It was later re-numbered to apartment 20, and considering there are no elevators in the West Village building, that's a lot of stairs.
Suddenly, that infamous 'PIVOT' scene makes SO. MUCH. SENSE.
Imagine walking around the city all day, most of the time in the freezing cold, along footpaths coated in invisible ice and slush, only to have to trudge up seventy-four thousands steps to get to your (tiny) home.
Going grocery shopping just got a lot harder. So did moving in: hauling multiple suitcases, IKEA flat-packs and exorbitantly priced and oversized fluffy pillows from West Elm (guilty) up six flights of stairs is not something I'd wish on my worst enemy.
You may finally be home after a long day at work, but your butt and thighs are guaranteed to be burning when you get there.
3. The local coffee shop.
Despite what I was told many, many times before packing my things and moving to New York, you can find good coffee in this city.
Quality cafes are popping up on almost every corner, but there's still one problem: think you can nab the couch or that seat by the window every time you visit?
The cafes - especially those run by Australians - are usually overrun with hip New Yorkers, working away at their laptop computers. They sit there ALL DAY.
So popping in for a quick coffee and sitting with friends - or six friends, if you're the stars of Friends - is near impossible.
You're more likely to be cramped near the exit holding your cappuccino up in the air so as not to spill it when people squeeze past.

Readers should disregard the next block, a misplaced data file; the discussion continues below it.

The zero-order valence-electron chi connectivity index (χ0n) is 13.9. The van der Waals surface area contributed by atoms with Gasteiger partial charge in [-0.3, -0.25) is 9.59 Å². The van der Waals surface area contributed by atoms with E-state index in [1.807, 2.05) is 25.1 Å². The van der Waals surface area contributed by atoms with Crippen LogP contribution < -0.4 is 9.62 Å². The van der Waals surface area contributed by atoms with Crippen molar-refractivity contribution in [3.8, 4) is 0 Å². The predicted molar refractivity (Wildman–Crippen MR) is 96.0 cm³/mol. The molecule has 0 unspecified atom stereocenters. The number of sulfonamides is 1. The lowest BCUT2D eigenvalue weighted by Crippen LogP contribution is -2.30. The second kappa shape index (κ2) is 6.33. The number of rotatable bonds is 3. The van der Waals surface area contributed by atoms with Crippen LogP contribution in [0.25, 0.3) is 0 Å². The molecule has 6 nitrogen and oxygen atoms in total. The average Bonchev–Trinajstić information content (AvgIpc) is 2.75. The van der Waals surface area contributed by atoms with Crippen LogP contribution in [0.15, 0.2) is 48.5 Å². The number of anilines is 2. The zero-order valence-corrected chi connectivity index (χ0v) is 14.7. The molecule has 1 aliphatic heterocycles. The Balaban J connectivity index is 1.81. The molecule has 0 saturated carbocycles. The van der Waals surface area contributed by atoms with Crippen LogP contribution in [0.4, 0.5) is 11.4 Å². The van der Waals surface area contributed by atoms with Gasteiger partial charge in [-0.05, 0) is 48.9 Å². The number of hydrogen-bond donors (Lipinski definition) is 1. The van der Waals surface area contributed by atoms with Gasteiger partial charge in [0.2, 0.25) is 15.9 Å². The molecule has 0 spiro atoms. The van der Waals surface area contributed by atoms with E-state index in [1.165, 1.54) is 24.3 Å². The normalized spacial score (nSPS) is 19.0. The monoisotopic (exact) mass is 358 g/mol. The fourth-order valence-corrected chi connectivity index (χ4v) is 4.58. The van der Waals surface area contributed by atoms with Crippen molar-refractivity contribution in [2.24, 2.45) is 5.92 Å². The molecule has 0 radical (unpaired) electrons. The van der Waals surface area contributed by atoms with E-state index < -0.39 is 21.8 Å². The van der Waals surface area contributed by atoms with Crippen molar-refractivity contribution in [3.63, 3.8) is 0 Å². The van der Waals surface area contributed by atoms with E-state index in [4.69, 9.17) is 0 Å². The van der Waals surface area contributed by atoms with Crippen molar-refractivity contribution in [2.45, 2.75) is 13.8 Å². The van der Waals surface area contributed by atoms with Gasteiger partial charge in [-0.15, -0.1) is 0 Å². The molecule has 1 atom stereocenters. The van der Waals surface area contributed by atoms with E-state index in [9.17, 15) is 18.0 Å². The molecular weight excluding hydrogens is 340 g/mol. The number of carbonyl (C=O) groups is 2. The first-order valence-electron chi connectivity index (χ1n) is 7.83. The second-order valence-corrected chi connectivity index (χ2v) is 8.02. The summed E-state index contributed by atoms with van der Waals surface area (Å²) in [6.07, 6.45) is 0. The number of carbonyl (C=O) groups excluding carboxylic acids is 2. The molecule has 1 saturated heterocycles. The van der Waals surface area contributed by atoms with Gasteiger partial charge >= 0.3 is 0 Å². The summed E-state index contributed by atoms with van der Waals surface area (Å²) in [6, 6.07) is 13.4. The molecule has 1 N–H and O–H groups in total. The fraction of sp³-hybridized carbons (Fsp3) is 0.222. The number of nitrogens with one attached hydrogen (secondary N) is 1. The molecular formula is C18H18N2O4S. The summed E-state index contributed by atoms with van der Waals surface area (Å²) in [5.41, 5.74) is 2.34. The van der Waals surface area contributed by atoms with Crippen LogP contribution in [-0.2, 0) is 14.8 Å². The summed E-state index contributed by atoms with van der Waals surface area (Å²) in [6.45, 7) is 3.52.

But hey, at least it's nice and cozy, right?
The animal population proportions are all wrong.
I've lived in New York City for three months now and I've seen approximately one cat.
Three if you count the one I regularly see on a fellow New Yorker's Instagram and the one at the pet shop on my street.
So Phoebe's infamous Smelly Cat song, which was meant to be the unofficial anthem for my new life, has become totally and utterly irrelevant.
There are no smelly cats roaming the streets. No-one is feeding stray cats anything weird. Because there are none.
Rats? Yes. Cats? No.
In comparison, there are dogs EVERYWHERE. On sidewalks, on subways, in bars at 1am on a Wednesday night.
I'm not complaining. Dogs are good. But when I compare real life to Friends-life, they completely undersold the dog population of this city.
There was a MONKEY in the show. And a duck and a chicken. But there were only about 4.3 dogs in ten seasons. If I had known there was a dog on every corner, I would have moved to NYC a lot sooner. Seriously.
Something Friends got right...
Small apartments and cramped cafes aside, there is one thing Friends got totally right about life in New York.
With expats pretty much outnumbering native New Yorkers these days (and honestly, no one knows what a native New Yorker is, they're that elusive), there's guaranteed to be someone in the city who knows exactly what you're going through.
The stress of waiting for your visa application to be approved before your flight leaves without you, the drama of trying to find a liveable apartment with zero US credit history and the terror of facing approximately 63 rounds of interviews every time you go for a job?
Someone else has done it first, and they will 100 per cent be there for you to talk you through the process.